Dragonheart (1996)

dragonheartRob Cohen’s “Dragonheart” is a film that was admittedly a favorite of mine when I was growing up. When it first premiered on cable, I recorded it on VHS and would watch the movie at least five times a week. Years later, “Dragonheart” is still a fun and rollicking bit of family fantasy fare. It’s by no means a masterpiece, but if you’re in the mood for a nice and breezy fantasy adventure with a hint of menace to it, you might enjoy what Cohen brings to the table. This is also one of the very few buddy action movies involving a human and a dragon, both of whom make up a bickering pair of friends that find common ground and a common enemy.

Watching “Dragonheart” is like watching a modern take on a silly but fun premise we might have seen in the late sixties. If this were set in the late sixties, we might have seen Richard Burton in Dennis Quaid’s role with Malcolm McDowell filling in for David Thewlis. Quaid is knight Bowen who goes far and wide to save his apprentice Einon from death. Making a pact with a dragon for part of his heart granting him a new life, Bowen is unaware that Einon would in fact grow up to be a despicable and very spoiled heir to the throne. When Bowen is relieved of his duties, he takes on hunting dragons for money, and finds himself confronted with a clever and defiant dragon that battles Bowen.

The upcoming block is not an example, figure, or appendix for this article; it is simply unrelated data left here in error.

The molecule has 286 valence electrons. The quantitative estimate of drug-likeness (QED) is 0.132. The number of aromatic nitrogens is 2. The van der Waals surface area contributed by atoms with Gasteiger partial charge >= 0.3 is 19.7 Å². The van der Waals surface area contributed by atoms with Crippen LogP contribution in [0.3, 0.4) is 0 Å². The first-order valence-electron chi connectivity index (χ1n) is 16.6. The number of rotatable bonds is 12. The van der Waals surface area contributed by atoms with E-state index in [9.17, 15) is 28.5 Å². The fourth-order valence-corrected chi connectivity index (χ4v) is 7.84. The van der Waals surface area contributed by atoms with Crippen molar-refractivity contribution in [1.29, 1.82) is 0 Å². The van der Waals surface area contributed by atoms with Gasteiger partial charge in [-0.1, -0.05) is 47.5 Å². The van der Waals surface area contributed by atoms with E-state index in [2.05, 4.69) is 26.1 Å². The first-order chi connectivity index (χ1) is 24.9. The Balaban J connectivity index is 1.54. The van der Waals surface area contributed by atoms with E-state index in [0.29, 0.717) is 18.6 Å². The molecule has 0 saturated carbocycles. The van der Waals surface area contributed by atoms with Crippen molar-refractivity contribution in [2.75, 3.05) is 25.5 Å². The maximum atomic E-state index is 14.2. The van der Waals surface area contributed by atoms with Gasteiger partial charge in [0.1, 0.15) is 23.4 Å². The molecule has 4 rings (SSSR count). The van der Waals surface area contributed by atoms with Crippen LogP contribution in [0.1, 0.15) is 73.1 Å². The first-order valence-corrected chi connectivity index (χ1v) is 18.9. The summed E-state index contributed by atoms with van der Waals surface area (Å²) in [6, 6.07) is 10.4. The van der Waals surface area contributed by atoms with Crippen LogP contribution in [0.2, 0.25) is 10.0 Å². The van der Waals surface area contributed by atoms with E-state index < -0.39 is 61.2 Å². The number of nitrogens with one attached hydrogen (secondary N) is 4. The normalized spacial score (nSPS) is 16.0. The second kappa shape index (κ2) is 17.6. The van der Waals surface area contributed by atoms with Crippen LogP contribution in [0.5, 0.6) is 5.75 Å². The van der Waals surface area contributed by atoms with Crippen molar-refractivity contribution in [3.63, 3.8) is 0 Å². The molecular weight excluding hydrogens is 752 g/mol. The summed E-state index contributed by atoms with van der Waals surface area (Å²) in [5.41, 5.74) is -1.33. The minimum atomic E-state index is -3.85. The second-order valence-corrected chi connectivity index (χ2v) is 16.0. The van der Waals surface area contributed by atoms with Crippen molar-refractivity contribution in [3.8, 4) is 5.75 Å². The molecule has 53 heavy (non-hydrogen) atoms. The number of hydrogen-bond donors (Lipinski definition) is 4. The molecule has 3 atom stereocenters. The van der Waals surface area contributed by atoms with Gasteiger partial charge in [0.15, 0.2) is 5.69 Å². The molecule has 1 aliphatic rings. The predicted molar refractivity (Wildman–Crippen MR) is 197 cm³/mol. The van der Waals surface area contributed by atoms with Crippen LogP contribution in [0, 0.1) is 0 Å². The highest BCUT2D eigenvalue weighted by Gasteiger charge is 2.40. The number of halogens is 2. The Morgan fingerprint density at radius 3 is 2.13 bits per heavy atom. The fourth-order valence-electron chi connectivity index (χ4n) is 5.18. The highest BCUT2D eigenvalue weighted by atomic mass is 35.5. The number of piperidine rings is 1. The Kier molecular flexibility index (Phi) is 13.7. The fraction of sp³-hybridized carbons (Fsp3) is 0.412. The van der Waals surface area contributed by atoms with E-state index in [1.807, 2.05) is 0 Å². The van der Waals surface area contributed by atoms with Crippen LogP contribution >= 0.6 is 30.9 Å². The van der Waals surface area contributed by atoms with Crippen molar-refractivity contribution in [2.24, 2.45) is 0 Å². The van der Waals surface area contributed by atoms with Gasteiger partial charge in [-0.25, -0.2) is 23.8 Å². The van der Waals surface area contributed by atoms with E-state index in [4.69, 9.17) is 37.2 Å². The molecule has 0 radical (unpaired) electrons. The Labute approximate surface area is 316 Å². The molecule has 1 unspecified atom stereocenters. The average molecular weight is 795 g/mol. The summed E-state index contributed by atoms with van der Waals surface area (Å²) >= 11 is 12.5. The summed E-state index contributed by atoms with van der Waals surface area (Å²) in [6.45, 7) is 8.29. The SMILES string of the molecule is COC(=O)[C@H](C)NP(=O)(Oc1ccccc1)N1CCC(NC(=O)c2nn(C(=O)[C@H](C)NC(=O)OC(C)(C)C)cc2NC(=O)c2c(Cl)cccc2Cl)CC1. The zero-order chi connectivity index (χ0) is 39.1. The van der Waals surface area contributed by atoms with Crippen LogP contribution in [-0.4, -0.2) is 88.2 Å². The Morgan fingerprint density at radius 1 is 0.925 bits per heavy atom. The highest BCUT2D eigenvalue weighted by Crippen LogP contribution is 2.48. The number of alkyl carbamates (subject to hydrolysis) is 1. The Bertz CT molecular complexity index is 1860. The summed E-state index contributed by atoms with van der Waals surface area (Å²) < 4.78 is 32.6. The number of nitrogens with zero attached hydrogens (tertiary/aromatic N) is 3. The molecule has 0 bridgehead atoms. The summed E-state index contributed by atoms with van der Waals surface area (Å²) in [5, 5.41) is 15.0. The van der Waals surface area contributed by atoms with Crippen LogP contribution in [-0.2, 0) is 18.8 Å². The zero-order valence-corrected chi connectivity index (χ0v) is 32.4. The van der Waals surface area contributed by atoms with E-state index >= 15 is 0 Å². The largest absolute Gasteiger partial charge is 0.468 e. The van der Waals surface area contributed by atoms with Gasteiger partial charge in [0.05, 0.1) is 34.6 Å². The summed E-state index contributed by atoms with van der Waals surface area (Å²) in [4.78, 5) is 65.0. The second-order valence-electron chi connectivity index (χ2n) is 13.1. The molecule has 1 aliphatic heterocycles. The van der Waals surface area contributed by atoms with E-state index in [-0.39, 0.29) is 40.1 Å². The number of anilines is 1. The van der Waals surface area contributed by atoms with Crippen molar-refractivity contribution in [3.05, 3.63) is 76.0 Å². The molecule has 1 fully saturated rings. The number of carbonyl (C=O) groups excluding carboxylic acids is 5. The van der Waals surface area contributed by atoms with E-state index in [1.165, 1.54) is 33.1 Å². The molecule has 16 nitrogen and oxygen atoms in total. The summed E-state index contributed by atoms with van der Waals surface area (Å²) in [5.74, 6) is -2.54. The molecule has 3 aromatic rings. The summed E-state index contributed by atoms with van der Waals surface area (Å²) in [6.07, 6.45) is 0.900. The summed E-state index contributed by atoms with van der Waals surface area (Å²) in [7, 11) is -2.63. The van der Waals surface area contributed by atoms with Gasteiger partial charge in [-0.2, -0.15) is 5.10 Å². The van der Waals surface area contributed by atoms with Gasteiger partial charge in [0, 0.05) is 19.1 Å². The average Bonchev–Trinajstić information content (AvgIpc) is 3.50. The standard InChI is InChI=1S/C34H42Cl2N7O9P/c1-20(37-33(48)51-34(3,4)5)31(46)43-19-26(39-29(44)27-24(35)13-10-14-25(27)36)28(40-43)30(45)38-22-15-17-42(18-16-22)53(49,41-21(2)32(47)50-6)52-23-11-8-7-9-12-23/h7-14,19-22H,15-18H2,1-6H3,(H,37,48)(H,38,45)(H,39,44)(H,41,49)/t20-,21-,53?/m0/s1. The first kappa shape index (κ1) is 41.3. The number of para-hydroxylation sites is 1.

When the two find they have common interests involving self preservation, Bowen and his new friend Draco begin scamming local villages for money in exchange for Bowen killing Draco. The hunting is in fact all one big ploy. Soon, though, Einon begins spreading his murderous wrath across the land and Bowen takes it upon himself to gather local villagers to strike down Einon’s kingdom alongside new ally Draco. “Dragonheart” has enough spectacle and awe to pass itself off as an entertaining and light hearted fantasy. Though the CGI is a bit rigid at times, the narrative is very entertaining with Dennis Quaid playing a convincing anti-hero alongside Dina Meyer.

Sean Connery is very good as the heroic Dragon, who seeks self preservation above all else, and finds a greater cause in helping the oppressed break free from Einon’s grasp. Connery and Quaid have magnetic chemistry making much of “Dragonheart” a fun tale of mismatched allies. Cohen especially has fun with this concept, allowing a slew of excellent moments, including the pair’s stand off during a battle that drags on well in to night time. Cohen’s film presents elements of just about everything with light comedy, fun creature effects, a great tale of good versus evil, and even a despicable villain which Thewlis performs with great enthusiasm. Though it’s not considered a classic, it’s still a very above average fantasy action entry and one I can watch again and again.